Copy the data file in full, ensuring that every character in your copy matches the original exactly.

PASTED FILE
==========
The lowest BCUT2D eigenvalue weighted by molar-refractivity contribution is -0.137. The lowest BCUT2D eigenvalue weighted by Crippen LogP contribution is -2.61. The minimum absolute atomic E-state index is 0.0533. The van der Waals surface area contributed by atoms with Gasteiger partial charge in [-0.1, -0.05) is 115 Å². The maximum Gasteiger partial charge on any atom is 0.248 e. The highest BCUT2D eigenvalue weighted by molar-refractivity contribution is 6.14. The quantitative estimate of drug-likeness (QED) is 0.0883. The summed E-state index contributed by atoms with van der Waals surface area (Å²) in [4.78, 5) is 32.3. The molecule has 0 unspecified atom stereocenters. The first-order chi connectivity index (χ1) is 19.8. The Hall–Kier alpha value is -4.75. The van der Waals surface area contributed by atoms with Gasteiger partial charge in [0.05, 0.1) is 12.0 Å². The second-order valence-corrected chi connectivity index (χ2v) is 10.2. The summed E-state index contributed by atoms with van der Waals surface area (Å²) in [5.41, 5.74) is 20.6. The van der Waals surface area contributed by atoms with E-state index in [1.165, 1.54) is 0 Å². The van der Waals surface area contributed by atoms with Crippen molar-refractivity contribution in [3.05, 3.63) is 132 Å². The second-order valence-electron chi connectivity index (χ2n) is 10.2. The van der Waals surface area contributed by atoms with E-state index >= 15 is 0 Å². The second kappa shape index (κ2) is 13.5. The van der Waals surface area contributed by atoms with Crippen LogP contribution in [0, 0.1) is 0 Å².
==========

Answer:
The lowest BCUT2D eigenvalue weighted by molar-refractivity contribution is -0.137. The lowest BCUT2D eigenvalue weighted by Crippen LogP contribution is -2.61. The minimum absolute atomic E-state index is 0.0533. The van der Waals surface area contributed by atoms with Gasteiger partial charge in [-0.1, -0.05) is 115 Å². The maximum Gasteiger partial charge on any atom is 0.248 e. The highest BCUT2D eigenvalue weighted by molar-refractivity contribution is 6.14. The quantitative estimate of drug-likeness (QED) is 0.0883. The summed E-state index contributed by atoms with van der Waals surface area (Å²) in [4.78, 5) is 32.3. The molecule has 0 unspecified atom stereocenters. The first-order chi connectivity index (χ1) is 19.8. The Hall–Kier alpha value is -4.75. The van der Waals surface area contributed by atoms with Gasteiger partial charge in [0.05, 0.1) is 12.0 Å². The second-order valence-corrected chi connectivity index (χ2v) is 10.2. The summed E-state index contributed by atoms with van der Waals surface area (Å²) in [5.41, 5.74) is 20.6. The van der Waals surface area contributed by atoms with E-state index in [1.165, 1.54) is 0 Å². The van der Waals surface area contributed by atoms with Crippen molar-refractivity contribution in [3.05, 3.63) is 132 Å². The second-order valence-electron chi connectivity index (χ2n) is 10.2. The van der Waals surface area contributed by atoms with E-state index >= 15 is 0 Å². The second kappa shape index (κ2) is 13.5. The van der Waals surface area contributed by atoms with Crippen LogP contribution in [0, 0.1) is 0 Å².